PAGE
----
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Student embroiderers stitch their way into history

Student embroiderers studying at the University of the Creative Arts (UCA) were surprised and delighted to discover they had unknowingly played a key part in creating Catherine, Duchess of Cambridge’s dress for her wedding to Prince William, representing a shot in the arm for Drapers’ Save Our Skills campaign.

Students on the University for the Creative Art’s (UCA) Hand Embroidery foundation degree, which is delivered by the Royal School of Needlework (RSN) at Hampton Court Palace, worked to create the bespoke lace on Catherine’s wedding dress, veil and footwear designed
by Alexander McQueen creative director Sarah Burton. That UK students were used supports Drapers’ SOS campaign, which launched earlier this year to help bring back grass-roots dressmaking skills.

Second-year student Eilidh Young, from Killearn in Scotland, said: “It was an unbelievable experience working with Sarah Burton on the wedding dress. It’s such an amazing opportunity for me before I’ve even graduated.”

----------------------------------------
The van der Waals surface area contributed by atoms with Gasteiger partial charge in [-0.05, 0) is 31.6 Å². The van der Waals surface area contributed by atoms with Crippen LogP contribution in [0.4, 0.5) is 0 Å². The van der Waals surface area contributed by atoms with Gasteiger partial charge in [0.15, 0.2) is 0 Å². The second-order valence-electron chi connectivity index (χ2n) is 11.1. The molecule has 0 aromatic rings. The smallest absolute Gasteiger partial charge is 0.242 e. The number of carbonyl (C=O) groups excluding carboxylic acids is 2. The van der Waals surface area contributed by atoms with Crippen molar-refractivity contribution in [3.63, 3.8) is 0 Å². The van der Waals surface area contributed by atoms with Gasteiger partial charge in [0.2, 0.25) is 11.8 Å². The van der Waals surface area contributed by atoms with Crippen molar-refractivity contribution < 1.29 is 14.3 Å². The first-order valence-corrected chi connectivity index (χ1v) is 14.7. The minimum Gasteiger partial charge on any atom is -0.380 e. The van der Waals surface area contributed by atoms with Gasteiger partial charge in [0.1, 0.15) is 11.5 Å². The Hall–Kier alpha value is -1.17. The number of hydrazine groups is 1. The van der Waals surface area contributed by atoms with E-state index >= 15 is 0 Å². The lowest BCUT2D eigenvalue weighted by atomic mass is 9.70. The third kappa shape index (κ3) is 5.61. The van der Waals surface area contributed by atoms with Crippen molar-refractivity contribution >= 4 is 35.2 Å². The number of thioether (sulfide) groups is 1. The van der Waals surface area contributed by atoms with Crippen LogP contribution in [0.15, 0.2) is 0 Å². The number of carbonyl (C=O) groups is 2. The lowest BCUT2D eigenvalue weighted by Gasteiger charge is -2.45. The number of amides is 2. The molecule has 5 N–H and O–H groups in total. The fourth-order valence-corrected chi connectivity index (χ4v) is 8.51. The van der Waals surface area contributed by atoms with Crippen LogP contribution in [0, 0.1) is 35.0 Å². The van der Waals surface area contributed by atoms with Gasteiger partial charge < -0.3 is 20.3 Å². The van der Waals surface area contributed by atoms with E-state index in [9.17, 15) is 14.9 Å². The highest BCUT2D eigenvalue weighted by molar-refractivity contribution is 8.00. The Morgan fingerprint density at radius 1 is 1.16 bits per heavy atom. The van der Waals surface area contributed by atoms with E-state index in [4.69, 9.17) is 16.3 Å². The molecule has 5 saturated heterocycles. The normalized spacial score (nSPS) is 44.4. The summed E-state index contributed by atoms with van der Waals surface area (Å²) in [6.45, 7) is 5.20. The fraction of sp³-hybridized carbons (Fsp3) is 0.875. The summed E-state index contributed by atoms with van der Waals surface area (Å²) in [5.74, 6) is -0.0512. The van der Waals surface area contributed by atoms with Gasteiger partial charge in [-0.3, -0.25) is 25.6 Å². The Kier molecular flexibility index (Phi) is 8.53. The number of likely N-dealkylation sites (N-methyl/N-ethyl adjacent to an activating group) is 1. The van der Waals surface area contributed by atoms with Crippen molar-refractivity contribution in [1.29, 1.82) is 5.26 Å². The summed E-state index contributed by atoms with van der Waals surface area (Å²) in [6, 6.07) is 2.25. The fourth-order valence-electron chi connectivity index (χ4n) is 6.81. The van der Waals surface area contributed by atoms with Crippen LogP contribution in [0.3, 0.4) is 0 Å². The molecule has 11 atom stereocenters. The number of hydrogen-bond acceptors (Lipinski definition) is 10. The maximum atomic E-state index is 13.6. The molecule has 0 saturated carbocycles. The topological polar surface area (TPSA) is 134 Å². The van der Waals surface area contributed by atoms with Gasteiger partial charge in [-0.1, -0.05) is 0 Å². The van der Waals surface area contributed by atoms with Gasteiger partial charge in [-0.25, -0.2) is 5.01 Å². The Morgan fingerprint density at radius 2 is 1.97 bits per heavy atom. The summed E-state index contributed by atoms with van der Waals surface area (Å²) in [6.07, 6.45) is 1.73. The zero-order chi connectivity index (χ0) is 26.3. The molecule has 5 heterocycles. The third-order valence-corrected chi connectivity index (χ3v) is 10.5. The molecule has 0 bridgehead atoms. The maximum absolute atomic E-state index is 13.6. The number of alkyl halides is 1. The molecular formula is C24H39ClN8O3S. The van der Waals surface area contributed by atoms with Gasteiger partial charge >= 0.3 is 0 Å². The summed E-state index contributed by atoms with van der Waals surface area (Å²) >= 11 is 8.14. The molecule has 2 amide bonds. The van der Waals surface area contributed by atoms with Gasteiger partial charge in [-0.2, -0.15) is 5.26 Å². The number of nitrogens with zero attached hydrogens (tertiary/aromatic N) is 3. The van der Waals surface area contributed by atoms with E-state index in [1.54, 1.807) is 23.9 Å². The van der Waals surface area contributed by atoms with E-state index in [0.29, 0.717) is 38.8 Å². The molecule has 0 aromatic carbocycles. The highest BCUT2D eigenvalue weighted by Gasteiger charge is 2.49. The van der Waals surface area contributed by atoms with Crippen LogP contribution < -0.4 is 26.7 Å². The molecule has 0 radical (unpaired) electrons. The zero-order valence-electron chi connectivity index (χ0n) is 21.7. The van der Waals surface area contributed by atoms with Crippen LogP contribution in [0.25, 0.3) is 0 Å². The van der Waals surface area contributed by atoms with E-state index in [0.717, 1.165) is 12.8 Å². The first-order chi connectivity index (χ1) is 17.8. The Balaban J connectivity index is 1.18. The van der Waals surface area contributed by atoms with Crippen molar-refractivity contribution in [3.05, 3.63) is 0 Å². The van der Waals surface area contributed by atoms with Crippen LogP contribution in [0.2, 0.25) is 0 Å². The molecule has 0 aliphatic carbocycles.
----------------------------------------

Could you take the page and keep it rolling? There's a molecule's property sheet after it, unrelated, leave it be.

Hands were washed every 30 minutes to keep the lace and threads pristine on Catherine’s scalloped V-neck, long-sleeved dress. Needles were renewed every three hours and only short lengths of thread were used, each no longer than 30 cm.

For an even appearance, no securing knots were used on the lace which appeared as appliqué on the bodice of the dress and on the skirt in the manner of the Irish Carrickmacross lace. The train measured 270cm, with flower patterns hand-cut and hand-worked into ivory
silk tulle to create a rose, thistle, daffodil and shamrock design, in reference to the countries that make up the UK.

UCA and RSN launched the UK’s only Hand Embroidery foundation degree in September 2009.

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